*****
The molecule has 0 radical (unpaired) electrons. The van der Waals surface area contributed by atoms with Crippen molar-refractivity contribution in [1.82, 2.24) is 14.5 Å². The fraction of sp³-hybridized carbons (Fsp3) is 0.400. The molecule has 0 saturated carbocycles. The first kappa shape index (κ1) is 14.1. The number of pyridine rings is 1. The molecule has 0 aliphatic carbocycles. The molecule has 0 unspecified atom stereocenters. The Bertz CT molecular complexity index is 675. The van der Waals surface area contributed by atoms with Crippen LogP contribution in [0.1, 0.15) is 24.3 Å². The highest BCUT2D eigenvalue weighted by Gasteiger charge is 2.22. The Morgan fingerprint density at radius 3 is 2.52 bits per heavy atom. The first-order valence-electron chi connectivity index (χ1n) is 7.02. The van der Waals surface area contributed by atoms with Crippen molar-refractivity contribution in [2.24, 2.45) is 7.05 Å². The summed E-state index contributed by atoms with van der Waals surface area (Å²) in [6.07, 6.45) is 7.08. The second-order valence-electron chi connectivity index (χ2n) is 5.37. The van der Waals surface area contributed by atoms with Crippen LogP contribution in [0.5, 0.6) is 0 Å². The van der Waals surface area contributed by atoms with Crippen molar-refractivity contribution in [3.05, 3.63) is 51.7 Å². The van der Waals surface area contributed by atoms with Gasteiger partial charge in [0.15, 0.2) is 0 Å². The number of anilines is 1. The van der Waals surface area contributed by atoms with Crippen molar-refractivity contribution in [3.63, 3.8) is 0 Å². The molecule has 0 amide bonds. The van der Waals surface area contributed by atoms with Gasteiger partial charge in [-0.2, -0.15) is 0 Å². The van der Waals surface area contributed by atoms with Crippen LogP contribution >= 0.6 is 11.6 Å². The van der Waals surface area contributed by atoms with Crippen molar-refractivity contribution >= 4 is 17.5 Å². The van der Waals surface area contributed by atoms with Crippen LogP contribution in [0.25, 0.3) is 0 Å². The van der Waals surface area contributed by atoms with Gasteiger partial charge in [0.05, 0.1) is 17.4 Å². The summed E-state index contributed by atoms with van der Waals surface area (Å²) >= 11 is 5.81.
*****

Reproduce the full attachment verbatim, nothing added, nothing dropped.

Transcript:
The molecule has 0 radical (unpaired) electrons. The van der Waals surface area contributed by atoms with Crippen molar-refractivity contribution in [1.82, 2.24) is 14.5 Å². The fraction of sp³-hybridized carbons (Fsp3) is 0.400. The molecule has 0 saturated carbocycles. The first kappa shape index (κ1) is 14.1. The number of pyridine rings is 1. The molecule has 0 aliphatic carbocycles. The molecule has 0 unspecified atom stereocenters. The Bertz CT molecular complexity index is 675. The van der Waals surface area contributed by atoms with Crippen LogP contribution in [0.1, 0.15) is 24.3 Å². The highest BCUT2D eigenvalue weighted by Gasteiger charge is 2.22. The Morgan fingerprint density at radius 3 is 2.52 bits per heavy atom. The first-order valence-electron chi connectivity index (χ1n) is 7.02. The van der Waals surface area contributed by atoms with Crippen molar-refractivity contribution in [2.24, 2.45) is 7.05 Å². The summed E-state index contributed by atoms with van der Waals surface area (Å²) in [6.07, 6.45) is 7.08. The second-order valence-electron chi connectivity index (χ2n) is 5.37. The van der Waals surface area contributed by atoms with Crippen LogP contribution in [0.5, 0.6) is 0 Å². The van der Waals surface area contributed by atoms with Crippen molar-refractivity contribution in [3.05, 3.63) is 51.7 Å². The van der Waals surface area contributed by atoms with Gasteiger partial charge in [0.15, 0.2) is 0 Å². The number of anilines is 1. The van der Waals surface area contributed by atoms with Crippen molar-refractivity contribution in [3.63, 3.8) is 0 Å². The molecule has 0 amide bonds. The van der Waals surface area contributed by atoms with Gasteiger partial charge in [-0.2, -0.15) is 0 Å². The van der Waals surface area contributed by atoms with Crippen LogP contribution >= 0.6 is 11.6 Å². The van der Waals surface area contributed by atoms with Crippen molar-refractivity contribution >= 4 is 17.5 Å². The van der Waals surface area contributed by atoms with Crippen LogP contribution in [0.25, 0.3) is 0 Å². The van der Waals surface area contributed by atoms with Gasteiger partial charge in [0.05, 0.1) is 17.4 Å². The summed E-state index contributed by atoms with van der Waals surface area (Å²) >= 11 is 5.81.